With “Alien: Covenant” slithering into theaters next month and Alien Day just weeks away, Ridley Scott and the franchise he helped built are finding plenty of appreciation lately. One of the greatest sci-fi films of all time, 1979's “Alien” paved the way and turned the sci-fi/horror genre on its head.
One of the "Alien’s" noteworthy achievements was flipping the trope of the male hero and instead replacing it with a female one. While the character was originally supposed to be a man, Sigourney Weaver played the part of Ripley. Weaver wasn't top-billed, so it came as a surprise when the “main characters,” including the ship's captain played by Tom Skerritt, all ended up being killed off. Leaving Ripley to face down the xenomorph alone, she does what none of her crew mates were able to: survive.
For 1979, the idea was pretty revolutionary and it changed the landscape for films of many genres for years to come. What if things had gone differently? While iconic in its entirety, the ending of “Alien” is a beautiful sequence in its own right and works all but perfectly. Turns out, there was a different ending that never got filmed.
Instead of Ripley duking it out with the xenomorph, both physically and in a battle of wills, and recording a captain’s log entry before grabbing hero cat Jones and tucking into hypersleep, Ridley Scott suggested the following in an interview with Entertainment Weekly:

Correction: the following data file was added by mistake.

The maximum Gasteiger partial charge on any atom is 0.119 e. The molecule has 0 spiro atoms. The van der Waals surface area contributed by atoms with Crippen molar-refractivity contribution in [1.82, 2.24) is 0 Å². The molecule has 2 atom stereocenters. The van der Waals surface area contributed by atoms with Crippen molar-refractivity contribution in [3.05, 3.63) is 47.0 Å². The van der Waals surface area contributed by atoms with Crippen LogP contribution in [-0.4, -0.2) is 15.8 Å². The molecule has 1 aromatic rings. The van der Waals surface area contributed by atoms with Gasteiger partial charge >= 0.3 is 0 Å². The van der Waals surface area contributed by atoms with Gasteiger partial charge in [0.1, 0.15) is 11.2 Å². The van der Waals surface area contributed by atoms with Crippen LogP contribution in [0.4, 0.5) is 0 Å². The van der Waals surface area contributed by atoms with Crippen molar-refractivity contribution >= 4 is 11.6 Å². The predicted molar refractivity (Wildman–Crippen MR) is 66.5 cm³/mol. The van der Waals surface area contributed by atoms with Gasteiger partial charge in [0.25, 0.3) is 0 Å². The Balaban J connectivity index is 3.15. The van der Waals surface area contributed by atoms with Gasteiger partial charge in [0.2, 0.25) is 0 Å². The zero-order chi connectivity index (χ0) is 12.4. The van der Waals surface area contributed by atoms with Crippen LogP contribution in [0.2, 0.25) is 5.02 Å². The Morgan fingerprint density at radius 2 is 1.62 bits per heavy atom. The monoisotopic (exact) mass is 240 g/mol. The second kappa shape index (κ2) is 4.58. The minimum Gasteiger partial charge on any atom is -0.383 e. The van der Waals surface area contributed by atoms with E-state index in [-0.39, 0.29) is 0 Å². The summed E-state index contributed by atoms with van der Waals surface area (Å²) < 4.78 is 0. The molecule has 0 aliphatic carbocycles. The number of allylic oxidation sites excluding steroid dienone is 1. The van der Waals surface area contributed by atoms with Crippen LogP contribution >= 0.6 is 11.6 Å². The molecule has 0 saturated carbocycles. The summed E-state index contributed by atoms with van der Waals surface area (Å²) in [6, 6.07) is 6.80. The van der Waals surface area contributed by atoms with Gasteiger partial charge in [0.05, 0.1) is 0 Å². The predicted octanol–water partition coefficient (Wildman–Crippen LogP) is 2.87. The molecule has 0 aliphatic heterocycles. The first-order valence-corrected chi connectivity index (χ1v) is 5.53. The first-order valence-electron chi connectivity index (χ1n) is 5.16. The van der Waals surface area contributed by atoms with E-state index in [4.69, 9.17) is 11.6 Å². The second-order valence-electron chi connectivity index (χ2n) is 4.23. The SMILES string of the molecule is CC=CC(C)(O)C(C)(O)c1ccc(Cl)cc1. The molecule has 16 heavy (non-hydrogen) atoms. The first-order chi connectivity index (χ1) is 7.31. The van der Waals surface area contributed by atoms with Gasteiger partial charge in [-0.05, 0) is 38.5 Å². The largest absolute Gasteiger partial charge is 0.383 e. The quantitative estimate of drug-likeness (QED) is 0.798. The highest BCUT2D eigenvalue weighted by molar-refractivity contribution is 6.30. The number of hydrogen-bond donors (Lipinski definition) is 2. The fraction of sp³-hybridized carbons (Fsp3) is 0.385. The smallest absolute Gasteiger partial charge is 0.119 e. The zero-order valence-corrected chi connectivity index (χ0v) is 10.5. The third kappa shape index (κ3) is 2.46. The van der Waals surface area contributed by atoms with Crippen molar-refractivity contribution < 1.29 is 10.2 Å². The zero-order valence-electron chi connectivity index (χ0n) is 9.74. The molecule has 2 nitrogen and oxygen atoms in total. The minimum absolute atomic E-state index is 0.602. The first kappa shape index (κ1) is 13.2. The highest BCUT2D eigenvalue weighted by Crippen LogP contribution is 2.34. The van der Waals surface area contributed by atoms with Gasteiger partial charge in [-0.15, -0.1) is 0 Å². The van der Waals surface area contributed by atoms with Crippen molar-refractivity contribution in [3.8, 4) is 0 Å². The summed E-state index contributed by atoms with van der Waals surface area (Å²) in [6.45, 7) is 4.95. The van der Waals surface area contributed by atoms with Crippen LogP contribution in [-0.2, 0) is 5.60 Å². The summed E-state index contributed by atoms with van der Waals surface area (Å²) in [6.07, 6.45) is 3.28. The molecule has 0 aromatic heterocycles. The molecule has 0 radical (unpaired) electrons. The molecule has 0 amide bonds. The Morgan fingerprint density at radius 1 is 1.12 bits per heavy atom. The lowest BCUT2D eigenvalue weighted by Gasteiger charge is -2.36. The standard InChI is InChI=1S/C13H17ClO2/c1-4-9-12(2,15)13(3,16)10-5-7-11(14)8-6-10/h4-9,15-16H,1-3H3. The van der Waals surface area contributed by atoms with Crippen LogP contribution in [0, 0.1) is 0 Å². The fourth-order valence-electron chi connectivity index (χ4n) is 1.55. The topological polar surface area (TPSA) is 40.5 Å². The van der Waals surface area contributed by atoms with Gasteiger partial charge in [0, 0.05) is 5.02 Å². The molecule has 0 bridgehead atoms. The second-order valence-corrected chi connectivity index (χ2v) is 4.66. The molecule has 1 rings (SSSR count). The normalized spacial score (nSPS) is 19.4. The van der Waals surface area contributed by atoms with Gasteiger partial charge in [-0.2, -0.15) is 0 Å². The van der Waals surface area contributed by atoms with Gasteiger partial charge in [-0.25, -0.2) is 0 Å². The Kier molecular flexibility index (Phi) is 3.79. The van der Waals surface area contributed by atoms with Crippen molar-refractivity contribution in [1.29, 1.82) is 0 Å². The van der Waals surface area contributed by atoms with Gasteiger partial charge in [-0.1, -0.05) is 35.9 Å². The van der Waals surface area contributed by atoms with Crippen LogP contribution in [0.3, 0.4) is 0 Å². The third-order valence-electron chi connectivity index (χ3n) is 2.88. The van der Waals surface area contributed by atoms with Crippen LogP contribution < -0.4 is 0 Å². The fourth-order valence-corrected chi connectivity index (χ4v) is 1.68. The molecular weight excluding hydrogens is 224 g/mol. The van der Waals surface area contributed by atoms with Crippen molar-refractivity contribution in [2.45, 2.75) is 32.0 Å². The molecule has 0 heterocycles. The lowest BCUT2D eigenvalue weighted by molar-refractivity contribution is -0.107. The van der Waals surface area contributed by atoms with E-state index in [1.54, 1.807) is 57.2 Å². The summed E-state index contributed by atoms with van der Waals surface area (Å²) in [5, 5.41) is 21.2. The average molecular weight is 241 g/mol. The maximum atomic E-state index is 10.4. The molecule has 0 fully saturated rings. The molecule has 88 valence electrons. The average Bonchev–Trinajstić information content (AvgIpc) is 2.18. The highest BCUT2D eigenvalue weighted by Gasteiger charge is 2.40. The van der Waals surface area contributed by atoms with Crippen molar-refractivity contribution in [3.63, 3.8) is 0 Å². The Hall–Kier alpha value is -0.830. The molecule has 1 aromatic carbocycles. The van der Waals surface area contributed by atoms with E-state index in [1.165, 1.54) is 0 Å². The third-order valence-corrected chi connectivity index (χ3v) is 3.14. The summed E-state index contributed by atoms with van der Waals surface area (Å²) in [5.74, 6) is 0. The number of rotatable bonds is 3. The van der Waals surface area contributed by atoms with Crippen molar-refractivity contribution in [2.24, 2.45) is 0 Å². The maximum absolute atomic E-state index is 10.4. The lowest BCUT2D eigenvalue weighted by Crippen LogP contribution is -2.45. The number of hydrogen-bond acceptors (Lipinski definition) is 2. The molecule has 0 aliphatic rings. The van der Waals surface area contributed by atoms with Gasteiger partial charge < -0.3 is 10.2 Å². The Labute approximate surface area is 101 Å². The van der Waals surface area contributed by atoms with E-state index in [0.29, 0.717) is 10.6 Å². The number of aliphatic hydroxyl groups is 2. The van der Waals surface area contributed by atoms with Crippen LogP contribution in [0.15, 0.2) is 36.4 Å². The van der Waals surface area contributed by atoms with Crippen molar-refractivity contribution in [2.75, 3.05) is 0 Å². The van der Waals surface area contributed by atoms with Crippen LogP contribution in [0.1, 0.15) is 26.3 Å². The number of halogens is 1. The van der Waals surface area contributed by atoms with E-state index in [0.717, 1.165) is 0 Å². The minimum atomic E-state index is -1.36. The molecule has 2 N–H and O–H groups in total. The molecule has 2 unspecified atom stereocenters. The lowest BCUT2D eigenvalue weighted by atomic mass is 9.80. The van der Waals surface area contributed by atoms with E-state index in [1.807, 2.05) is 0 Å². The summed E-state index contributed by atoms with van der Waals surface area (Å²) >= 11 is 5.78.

“I thought that the alien should come in, and Ripley harpoons it and it makes no difference, so it slams through her mask and rips her head off.” Next, Scott says, he’d have cut to the tentacles of the alien pressing buttons on the dashboard. “It would mimic Captain Dallas [Skerritt] saying, ‘I’m signing off.'”
When Scott pitched this idea from Shepperton Studios outside London to the suits at 20th Century Fox, he didn’t receive the enthusiasm he was hoping for:
“The first executive from Fox arrived on set within 14 hours, threatening to fire me on the spot,” says Scott with a laugh. “So we didn’t do that [ending].” We — and surely Weaver, who went on to play the role of Ellen Ripley three more times — are grateful.
Opening May 19, “Alien: Covenant” is Directed by Ridley Scott and stars Michael Fassbender, Katherine Waterston, Billy Crudup, Danny McBride, Demián Bichir, Carmen Ejogo, Amy Seimetz, Jussie Smollett, Callie Hernandez, Nathaniel Dean, Alexander England, and Benjamin Rigby.